Course Planning for Better Writing

It’s that time of year again: course registration is upon us! As you probably know, the planning period officially began on April 5th and closes next Monday, April 18th at 5:00 pm. There are a ton of fascinating courses available next fall (that make me rather envious of you underclassmen who still have years of quality liberal arts learning ahead of you). In fact, there are almost too many options, which leads to the inevitable question: how do I dive into the logistical minefield that is Wesmaps and emerge with a balanced schedule?

More specifically, and perhaps more relevant to this blog, how can I create a course schedule that will help me improve my writing?

If you are serious about making writing a priority next semester, there are plenty of courses designed to help you grow as a writer. In particular, start by looking at:

  1. Courses listed under the Writing Certificate or Writing Program. These courses will focus specifically on writing as a craft. In addition to churning out a lot of written assignments, you will be spend time reading about, analyzing, and discussing the process and technique of writing. Keep in mind that a lot of these classes are very popular, so rank them high if you want a seat!
  2. Courses that list “Writing” as an Essential Capability. According to the University, these courses “offer students the opportunity to develop writing skills useful in a variety of contexts and disciplines. Emphases will vary from course to course: some courses will emphasize research; others will focus on persuasion. All will help students make clear and effective presentations in formats appropriate to their disciplines and purposes.” (Learn more about Writing as a capability here.) In order for a course to be included in this category, the Professor has to commit to assigning a significant amount of written work and providing opportunities for students to discuss their writing. You can use the Wesmaps search function to find courses from every discipline that qualify.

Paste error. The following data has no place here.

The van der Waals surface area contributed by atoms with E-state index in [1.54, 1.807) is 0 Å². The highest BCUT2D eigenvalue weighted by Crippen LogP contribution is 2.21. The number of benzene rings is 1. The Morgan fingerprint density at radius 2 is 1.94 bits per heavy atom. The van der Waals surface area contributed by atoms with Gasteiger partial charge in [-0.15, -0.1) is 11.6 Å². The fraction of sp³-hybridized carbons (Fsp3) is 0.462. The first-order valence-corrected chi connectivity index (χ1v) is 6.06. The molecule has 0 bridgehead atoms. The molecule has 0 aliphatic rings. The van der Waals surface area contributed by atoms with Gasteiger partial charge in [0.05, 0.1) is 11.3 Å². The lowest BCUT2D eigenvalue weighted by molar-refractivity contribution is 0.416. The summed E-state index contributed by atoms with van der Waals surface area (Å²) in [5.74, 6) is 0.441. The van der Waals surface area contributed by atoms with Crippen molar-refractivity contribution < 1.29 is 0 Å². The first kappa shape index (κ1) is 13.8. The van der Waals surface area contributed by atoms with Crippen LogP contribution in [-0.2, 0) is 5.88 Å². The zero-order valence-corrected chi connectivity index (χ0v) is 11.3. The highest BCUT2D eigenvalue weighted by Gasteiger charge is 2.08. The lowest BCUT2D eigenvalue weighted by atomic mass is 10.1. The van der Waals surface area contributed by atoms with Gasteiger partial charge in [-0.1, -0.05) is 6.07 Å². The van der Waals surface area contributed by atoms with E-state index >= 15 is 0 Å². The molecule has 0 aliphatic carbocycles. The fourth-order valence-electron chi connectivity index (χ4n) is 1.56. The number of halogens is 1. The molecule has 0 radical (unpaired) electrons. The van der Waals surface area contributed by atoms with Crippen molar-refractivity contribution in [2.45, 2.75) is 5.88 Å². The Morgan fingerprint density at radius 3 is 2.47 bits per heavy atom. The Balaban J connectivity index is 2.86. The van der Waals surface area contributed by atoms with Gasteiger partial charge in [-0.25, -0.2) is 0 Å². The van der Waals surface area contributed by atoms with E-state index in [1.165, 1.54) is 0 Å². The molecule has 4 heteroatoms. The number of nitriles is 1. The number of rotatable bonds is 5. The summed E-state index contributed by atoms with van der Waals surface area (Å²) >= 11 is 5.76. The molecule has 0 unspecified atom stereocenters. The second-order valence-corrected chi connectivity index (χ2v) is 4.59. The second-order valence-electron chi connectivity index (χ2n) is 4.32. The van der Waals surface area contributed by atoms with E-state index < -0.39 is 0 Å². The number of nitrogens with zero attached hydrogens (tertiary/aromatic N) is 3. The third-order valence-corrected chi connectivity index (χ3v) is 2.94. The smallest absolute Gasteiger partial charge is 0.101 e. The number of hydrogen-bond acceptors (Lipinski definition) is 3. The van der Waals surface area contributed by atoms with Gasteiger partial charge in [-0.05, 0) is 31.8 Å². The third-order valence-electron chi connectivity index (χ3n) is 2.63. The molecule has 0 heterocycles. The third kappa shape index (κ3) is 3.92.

While you’re perusing these options, keep the following words of advice in mind:

One of the best ways to improve as a writer is to just do it. Write. All. The. Time. If you’re on the fence about a class because of the amount of writing assigned, go ahead and take the plunge (assuming you have enough time in your schedule). If you’re really committed to growing as a writer, signing yourself up to write constantly is one of the best things you can do.

That being said, there is such a thing as too much writing. You probably will improve as a writer if you’re in four classes that all require you to hand in a two-page paper twice a week, but you likely won’t enjoy it. The key is balance: offset your writing-intensive courses with some math, foreign language, or dance. Just make sure you read the course descriptions first because writing pops up across all the disciplines!

Similarly, it’s important to strike a balance between the type, length, and frequency of writing throughout the semester. You don’t want to be kicking yourself next December because you are working on four research papers all due within three days of each other. Check out the “Examinations and Assignments” section on Wesmaps section to get a sense of the major assignments for each course you are thinking about taking. When you decide on your ideal schedule, draft up a quick list of the major assignments (response papers, research papers, tests, quizzes, problem sets, etc.) in these courses to get a sense of how you’ll be spending your semester. If your schedule load is too heavily concentrated in one area – for instance, it has you writing dozens of short reading responses but not a single research paper – you might want to consider revising your plan.

Finally, if you have any questions or need some advice on what courses to take, ask your advisor! Mention that you’re looking for quality courses that emphasize writing and he or she might have some great recommendations.

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